Registered dietitian nutritionists (RDNs) have been helping acute and post acute care facilities navigate the stormy waters of COVID-19 for months. So, what happens when a weather emergency approaches a facility that is under COVID-19 precautions? In August 2020 in southeastern North Carolina and northeastern South Carolina, post-acute care facilities revisited their emergency plans in advance of the added stress of a hurricane strike. Hurricane Isaisis came ashore as a category 1 hurricane, fortunately with little damage.
In the aftermath of a storm, it’s a good idea for health care facilities and their RDNs to take a few minutes to consider how to manage a natural disaster or weather emergency while dealing with a pandemic.
- Acknowledge emotions. In post-acute care, residents of skilled nursing facilities are already feeling isolated, lonely and in some cases depressed or anxious because of months of COVID-19 precautions. Since mid-March they have had no visitors, no group dining, and no group activities. A pending weather emergency will likely add another layer of uneasiness for patients as well as family members that can’t visit their loved ones. Preparing in advance will reassure residents/patients and staff. A good communication plan to keep families informed before, during, and after the crisis is also needed.
- Rely on the Centers for Medicare and Medicaid Services (CMS). They provide regulatory guidance for COVID-19, as well as other types of emergencies. CMS’s Emergency Preparedness Checklist is a useful tool to help facilities assure they are ready for an emergency situation.
- Take inventory for adequate emergency water, food, supplemental nutrition, and supplies for the department, including appropriate personal protective equipment (masks, face shields, gowns).
- Assure a back-up water supply for at least 3-7 days of drinking water (1/2 gallon per person per day).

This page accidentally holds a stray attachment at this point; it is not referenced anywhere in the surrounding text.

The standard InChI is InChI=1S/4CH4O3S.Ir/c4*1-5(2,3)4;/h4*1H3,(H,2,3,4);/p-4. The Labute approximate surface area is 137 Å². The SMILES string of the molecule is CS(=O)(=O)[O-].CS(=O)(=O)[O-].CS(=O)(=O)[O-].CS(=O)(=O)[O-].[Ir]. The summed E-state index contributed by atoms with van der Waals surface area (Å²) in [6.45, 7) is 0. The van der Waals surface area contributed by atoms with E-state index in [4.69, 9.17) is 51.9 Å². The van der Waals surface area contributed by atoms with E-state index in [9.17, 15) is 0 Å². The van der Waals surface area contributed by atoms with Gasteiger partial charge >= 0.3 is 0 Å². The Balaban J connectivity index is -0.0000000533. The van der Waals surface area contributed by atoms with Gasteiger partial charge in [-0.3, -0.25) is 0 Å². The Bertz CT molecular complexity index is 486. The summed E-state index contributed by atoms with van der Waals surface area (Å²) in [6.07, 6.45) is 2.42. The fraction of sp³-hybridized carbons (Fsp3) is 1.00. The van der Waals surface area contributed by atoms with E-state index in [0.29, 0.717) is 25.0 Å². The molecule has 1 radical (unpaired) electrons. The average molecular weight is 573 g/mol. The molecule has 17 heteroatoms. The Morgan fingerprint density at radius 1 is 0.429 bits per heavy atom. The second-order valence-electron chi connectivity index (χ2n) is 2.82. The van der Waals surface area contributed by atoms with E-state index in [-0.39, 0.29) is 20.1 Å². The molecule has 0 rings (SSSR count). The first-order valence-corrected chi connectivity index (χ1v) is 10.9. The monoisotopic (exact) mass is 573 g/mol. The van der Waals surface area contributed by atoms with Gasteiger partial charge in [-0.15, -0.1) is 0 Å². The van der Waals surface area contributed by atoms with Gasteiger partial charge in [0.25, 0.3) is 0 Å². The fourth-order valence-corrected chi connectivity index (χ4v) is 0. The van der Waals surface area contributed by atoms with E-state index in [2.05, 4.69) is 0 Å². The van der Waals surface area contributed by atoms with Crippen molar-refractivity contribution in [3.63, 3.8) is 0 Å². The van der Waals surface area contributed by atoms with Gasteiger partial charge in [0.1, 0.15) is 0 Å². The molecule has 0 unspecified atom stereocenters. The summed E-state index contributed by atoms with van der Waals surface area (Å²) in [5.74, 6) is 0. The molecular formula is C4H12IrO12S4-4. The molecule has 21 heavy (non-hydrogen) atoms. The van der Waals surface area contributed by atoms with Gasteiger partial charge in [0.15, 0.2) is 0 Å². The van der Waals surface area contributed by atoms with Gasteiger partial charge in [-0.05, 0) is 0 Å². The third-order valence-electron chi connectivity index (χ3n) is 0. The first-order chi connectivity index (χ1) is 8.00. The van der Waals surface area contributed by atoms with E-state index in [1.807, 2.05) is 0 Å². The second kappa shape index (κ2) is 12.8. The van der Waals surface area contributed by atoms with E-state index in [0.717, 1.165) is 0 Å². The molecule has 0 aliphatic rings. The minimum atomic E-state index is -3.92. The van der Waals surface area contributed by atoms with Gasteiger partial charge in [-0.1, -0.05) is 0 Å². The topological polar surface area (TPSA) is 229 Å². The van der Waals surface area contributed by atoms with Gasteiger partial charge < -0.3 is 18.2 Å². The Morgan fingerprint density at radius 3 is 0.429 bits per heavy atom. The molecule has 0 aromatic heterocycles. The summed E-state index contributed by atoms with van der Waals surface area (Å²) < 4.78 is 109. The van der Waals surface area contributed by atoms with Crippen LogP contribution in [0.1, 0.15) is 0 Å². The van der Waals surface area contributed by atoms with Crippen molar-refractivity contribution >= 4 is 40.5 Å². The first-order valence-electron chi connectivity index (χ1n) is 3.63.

- Disposable dishware may be needed for the entire facility (including staff) in the event the dishwasher can’t be used.
- Plan to use perishable foods first in the event of loss of power to refrigerators and/or freezers.
- Recognize that staffing shortages may occur during the emergency as a result of transportation or personal issues. Emergency menus that require minimal preparation may be helpful even if the only true emergency is a severe staffing shortage.
- Adjust emergency policies and procedures to reflect COVID-19 positive patients, those exposed to COVID-19 who are in isolation, and social distancing practices.
- Remind staff that proper handwashing remains key to preventing the spread of COVID-19 but also other viral and bacterial illnesses and must continue throughout any additional emergency situation.
- Update emergency contact information for all staff members.
- Be flexible. Many facilities have adjusted to a “new normal” because of COVID-19. Adding a weather emergency or natural disaster will require new levels of preparation, perseverance, creativity, and patience.
- For additional resources, free webinars and other information, visit our website at https://www.beckydorner.com/covid19/.
Most importantly, the health and safety of a facility’s residents and staff are the primary concern during any emergency, whether it be COVID-19, an emergency situation such as a hurricane, or both.
About Becky Dorner & Associates
Becky Dorner, RDN, LD, FAND, is widely known as one of the nation’s leading experts on nutrition and long term health care. Her company, Becky Dorner & Associates, Inc, is a trusted source of valuable continuing education, nutrition resources, and creative solutions, including the Emergency/Disaster Plan for Food and Dining Services. Visit www.beckydorner.com to sign up for free news and information.
- Dorner, B. Emergency/Disaster Plan for Food and Dining Services. 2018 edition. Dunedin, FL: Becky Dorner & Associates; 2018.